Port to (local) plate
With help from fishers and chefs, artists and photographers, Lynda Sloan has created a seafood cookbook that is a feast for both eyes and palate. And it’s good for the planet too.
Lynda’s love for great food goes back a long way. Born in New Zealand, she came to Australia aged 14 and started working in the family business. “My family had motels and restaurants, and my first job was in the kitchen, doing dishes and prepping for the chefs,” she says. “That’s where I really learned about food and from there, my love of food simply kept growing.”
She was living in Victoria, cooking at a local restaurant and was open to a change of scenery when fate intervened. She went north on a field trip, came to Port Stephens and was blown away.
“It reminded me of my home town with its sand dunes and great surf beaches, a little bigger in size but the feel was the same. Heading out of Nelson Bay, I looked up and saw my new home. I put in an offer and by the time I got home it had been accepted.”
Just a few months later and Lynda was working at Nelson Bay Fish Market, answering questions like “what’s fresh, what’s local? or how do I cook this fish?” a dozen times a day.
“I often say I should put it all on a recording and just hit play,” she laughs.
Instead, she decided to create a seafood cookbook. It was to be a book that would encourage readers to move beyond the typical daily choices and spruik the deliciousness of lesser known species like mullet, yellowfin bream or luderick. In promoting diversity on the plate, it would also contribute to educating consumers on what’s local in our region, and emphasise sustainability by taking the pressure off standard fare.
Fish shop owners Ian Mitchell and Darryn Hearn were happy to support the project, even as plans to publish a little book with community recipes quickly ballooned into Port to Plate Port Stephens, a coffee-table style publication that features recipes from the likes of Ludovic Poyer (The Poyer’s), Michael Jenkins (The Anchorage), Sergey Bobylev (Lime Mexican) and Ben Way (Little Beach Boathouse), framed superbly by the works of local photographers and illustrators.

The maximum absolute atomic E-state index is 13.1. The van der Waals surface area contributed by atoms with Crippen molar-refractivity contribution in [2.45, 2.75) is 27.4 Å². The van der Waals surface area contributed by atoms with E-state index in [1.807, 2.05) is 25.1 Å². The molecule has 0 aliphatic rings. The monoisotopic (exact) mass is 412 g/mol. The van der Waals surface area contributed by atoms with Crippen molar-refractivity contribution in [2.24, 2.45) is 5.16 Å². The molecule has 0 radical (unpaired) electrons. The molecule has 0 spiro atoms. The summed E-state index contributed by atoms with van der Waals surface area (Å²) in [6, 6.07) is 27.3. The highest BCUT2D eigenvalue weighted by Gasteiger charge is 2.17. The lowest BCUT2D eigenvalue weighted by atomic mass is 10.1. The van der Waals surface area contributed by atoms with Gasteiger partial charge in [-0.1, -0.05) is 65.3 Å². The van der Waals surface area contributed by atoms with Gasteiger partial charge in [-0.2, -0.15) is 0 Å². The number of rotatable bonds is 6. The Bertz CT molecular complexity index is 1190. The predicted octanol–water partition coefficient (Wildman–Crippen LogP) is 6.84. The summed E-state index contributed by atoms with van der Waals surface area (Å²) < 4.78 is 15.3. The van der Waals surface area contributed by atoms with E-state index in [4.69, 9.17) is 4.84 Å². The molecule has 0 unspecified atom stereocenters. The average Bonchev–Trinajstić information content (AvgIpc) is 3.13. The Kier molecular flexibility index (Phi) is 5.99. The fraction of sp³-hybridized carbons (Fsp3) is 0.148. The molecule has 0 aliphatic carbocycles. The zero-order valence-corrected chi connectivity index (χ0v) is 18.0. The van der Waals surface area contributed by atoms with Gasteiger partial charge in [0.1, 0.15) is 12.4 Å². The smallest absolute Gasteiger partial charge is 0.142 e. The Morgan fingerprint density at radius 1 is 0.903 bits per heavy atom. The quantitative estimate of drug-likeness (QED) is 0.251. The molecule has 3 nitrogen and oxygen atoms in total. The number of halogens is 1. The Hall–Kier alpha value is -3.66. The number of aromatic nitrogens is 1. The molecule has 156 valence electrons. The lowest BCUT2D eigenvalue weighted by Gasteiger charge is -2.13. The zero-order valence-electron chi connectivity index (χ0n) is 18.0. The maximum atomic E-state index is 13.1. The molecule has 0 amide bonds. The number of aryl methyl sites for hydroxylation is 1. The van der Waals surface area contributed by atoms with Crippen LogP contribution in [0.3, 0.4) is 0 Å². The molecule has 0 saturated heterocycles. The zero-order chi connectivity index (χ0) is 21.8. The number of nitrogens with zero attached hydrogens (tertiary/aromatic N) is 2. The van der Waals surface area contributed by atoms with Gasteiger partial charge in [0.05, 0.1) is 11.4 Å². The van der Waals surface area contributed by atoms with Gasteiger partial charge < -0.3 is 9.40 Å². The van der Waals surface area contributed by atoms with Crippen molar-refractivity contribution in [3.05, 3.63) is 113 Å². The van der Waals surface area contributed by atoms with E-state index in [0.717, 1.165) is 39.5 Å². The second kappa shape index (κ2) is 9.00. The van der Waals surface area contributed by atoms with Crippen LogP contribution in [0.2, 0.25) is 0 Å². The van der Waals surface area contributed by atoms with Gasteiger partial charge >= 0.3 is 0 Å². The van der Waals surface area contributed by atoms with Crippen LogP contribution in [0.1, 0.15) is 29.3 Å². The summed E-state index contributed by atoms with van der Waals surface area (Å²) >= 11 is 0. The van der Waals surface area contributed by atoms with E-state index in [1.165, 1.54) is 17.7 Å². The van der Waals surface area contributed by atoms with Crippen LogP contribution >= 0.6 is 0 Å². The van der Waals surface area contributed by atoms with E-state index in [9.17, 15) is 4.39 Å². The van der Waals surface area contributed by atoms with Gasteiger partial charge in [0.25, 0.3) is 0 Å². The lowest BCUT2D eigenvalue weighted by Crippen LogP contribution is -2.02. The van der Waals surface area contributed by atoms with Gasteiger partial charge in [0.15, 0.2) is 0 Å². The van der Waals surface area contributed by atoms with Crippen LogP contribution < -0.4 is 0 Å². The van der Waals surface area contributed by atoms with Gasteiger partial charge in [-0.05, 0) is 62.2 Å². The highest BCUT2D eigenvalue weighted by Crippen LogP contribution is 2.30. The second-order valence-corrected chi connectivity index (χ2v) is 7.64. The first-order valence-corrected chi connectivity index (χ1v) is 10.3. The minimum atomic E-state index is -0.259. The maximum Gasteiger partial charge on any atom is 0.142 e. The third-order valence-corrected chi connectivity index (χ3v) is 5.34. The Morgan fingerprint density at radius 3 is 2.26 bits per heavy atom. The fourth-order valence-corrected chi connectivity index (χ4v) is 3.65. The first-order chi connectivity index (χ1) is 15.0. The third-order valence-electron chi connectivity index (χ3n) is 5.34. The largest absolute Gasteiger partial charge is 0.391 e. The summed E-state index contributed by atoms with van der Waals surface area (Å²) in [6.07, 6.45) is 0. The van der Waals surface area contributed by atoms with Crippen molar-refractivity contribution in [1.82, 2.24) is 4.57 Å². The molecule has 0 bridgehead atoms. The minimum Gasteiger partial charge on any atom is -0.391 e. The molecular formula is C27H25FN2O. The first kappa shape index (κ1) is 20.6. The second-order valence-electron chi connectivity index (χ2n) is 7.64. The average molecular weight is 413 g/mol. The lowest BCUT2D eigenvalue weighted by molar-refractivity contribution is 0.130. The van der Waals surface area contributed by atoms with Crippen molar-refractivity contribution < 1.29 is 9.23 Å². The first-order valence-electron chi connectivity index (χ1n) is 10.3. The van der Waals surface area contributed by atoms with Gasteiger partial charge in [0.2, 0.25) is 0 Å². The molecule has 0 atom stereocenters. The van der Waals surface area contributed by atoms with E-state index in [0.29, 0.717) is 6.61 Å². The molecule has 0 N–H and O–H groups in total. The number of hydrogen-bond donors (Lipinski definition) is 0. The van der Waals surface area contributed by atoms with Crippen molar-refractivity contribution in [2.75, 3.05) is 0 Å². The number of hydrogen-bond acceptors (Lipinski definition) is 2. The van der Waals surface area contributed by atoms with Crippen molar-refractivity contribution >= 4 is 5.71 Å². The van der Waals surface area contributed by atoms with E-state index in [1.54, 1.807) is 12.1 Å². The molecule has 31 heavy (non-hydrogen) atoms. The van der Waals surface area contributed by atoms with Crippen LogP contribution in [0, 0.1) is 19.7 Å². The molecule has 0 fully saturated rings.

Artists Megan Barrass, Linda Greedy, Ileana Clarke and Kerrie Tobin along with photographers Malcolm Nobbs, Lisa Skelton, Stephen Keating, and Kevin Rowley all contributed in their very own, unique styles to a cookbook that is as delicious as it is beautiful and educational.
There are recipes for all-time Aussie favourites like prawns, crabs, and tuna, but the book also gives you a gentle nudge to leave your maritime comfort zone with suggestions for luderick (or blackfish), yellowfin bream, sea urchin or abalone, while offering plenty of insightful tidbits for fun discussions at the family dinner table.
Did you know that bream inhabits areas around oysters, that female flatheads grow larger than their male counterparts and that sea urchins breed just once a year, releasing their egg cells into the ocean and fertilising at random?
Cooking notes provide guidance beyond the featured recipes, on taste and texture, reproduction, and availability, as well as on alternate ways to prepare a particular species. As Lynda started creating recipes, she challenged herself and renowned chefs to go back to the fundamentals of simple cooking methods.
“I really had to think about a good recipe for ocean jackets,” chuckles hatted chef Ben Way. He suggests coating them in a mixture of harissa, turmeric and yoghurt with a side of scorched lettuce. He also contributed recipes for bonito and swordfish and explains, “Swordfish is an excellent choice if you are looking to replace meat in a robust style of meal. Don’t cook it past medium and let it rest for a minute before plating and eating.”
Lynda herself admits to a soft spot for blue eye, luderick, and snapper. She also makes a mouth-watering smoked mullet shallot pâté, a perfect entrée to Ben’s swordfish with black olive tapenade, prosciutto-wrapped beans with verjus dressing and kipfler potatoes.
Read more about Port to Plate and check out some of the recipes in the Spring issue of Hunter & Coastal Lifestyle Magazine or subscribe here.
Story by Cornelia Schulze, photography and illustrations courtesy of Lynda Sloan